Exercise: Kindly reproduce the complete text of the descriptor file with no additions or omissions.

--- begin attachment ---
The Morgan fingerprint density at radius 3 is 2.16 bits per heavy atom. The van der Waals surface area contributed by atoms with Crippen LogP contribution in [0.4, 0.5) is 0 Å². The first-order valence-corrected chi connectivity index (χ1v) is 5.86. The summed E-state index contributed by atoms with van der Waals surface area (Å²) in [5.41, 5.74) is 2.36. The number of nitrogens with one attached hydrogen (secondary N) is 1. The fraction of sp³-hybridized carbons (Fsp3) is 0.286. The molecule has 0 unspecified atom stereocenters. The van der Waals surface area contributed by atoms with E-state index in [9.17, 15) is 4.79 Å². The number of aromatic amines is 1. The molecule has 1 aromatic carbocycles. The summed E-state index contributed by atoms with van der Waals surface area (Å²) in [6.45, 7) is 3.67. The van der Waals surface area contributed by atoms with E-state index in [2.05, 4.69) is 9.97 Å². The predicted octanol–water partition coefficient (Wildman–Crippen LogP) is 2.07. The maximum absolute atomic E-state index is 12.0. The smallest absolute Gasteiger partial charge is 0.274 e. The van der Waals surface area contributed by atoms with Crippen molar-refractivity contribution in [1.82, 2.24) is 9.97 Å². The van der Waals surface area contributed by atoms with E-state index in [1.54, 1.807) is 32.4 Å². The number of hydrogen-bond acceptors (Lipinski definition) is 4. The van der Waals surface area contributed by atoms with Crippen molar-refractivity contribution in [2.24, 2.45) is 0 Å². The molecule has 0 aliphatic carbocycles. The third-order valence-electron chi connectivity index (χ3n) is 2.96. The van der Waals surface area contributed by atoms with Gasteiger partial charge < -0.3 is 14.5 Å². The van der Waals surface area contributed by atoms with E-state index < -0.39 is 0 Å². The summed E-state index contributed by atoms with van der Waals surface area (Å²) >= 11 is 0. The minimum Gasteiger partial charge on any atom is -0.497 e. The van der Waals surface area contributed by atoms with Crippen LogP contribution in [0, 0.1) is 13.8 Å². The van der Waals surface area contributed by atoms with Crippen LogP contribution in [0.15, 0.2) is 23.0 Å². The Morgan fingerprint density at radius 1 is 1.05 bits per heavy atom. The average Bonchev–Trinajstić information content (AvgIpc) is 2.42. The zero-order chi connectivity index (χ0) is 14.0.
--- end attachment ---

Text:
The Morgan fingerprint density at radius 3 is 2.16 bits per heavy atom. The van der Waals surface area contributed by atoms with Crippen LogP contribution in [0.4, 0.5) is 0 Å². The first-order valence-corrected chi connectivity index (χ1v) is 5.86. The summed E-state index contributed by atoms with van der Waals surface area (Å²) in [5.41, 5.74) is 2.36. The number of nitrogens with one attached hydrogen (secondary N) is 1. The fraction of sp³-hybridized carbons (Fsp3) is 0.286. The molecule has 0 unspecified atom stereocenters. The van der Waals surface area contributed by atoms with E-state index in [9.17, 15) is 4.79 Å². The number of aromatic amines is 1. The molecule has 1 aromatic carbocycles. The summed E-state index contributed by atoms with van der Waals surface area (Å²) in [6.45, 7) is 3.67. The van der Waals surface area contributed by atoms with E-state index in [2.05, 4.69) is 9.97 Å². The predicted octanol–water partition coefficient (Wildman–Crippen LogP) is 2.07. The maximum absolute atomic E-state index is 12.0. The smallest absolute Gasteiger partial charge is 0.274 e. The van der Waals surface area contributed by atoms with Crippen molar-refractivity contribution in [1.82, 2.24) is 9.97 Å². The van der Waals surface area contributed by atoms with E-state index in [1.54, 1.807) is 32.4 Å². The number of hydrogen-bond acceptors (Lipinski definition) is 4. The van der Waals surface area contributed by atoms with Crippen molar-refractivity contribution in [2.24, 2.45) is 0 Å². The molecule has 0 aliphatic carbocycles. The third-order valence-electron chi connectivity index (χ3n) is 2.96. The van der Waals surface area contributed by atoms with Gasteiger partial charge < -0.3 is 14.5 Å². The van der Waals surface area contributed by atoms with E-state index < -0.39 is 0 Å². The summed E-state index contributed by atoms with van der Waals surface area (Å²) >= 11 is 0. The minimum Gasteiger partial charge on any atom is -0.497 e. The van der Waals surface area contributed by atoms with Crippen LogP contribution in [0, 0.1) is 13.8 Å². The van der Waals surface area contributed by atoms with Crippen LogP contribution in [0.15, 0.2) is 23.0 Å². The Morgan fingerprint density at radius 1 is 1.05 bits per heavy atom. The average Bonchev–Trinajstić information content (AvgIpc) is 2.42. The zero-order chi connectivity index (χ0) is 14.0.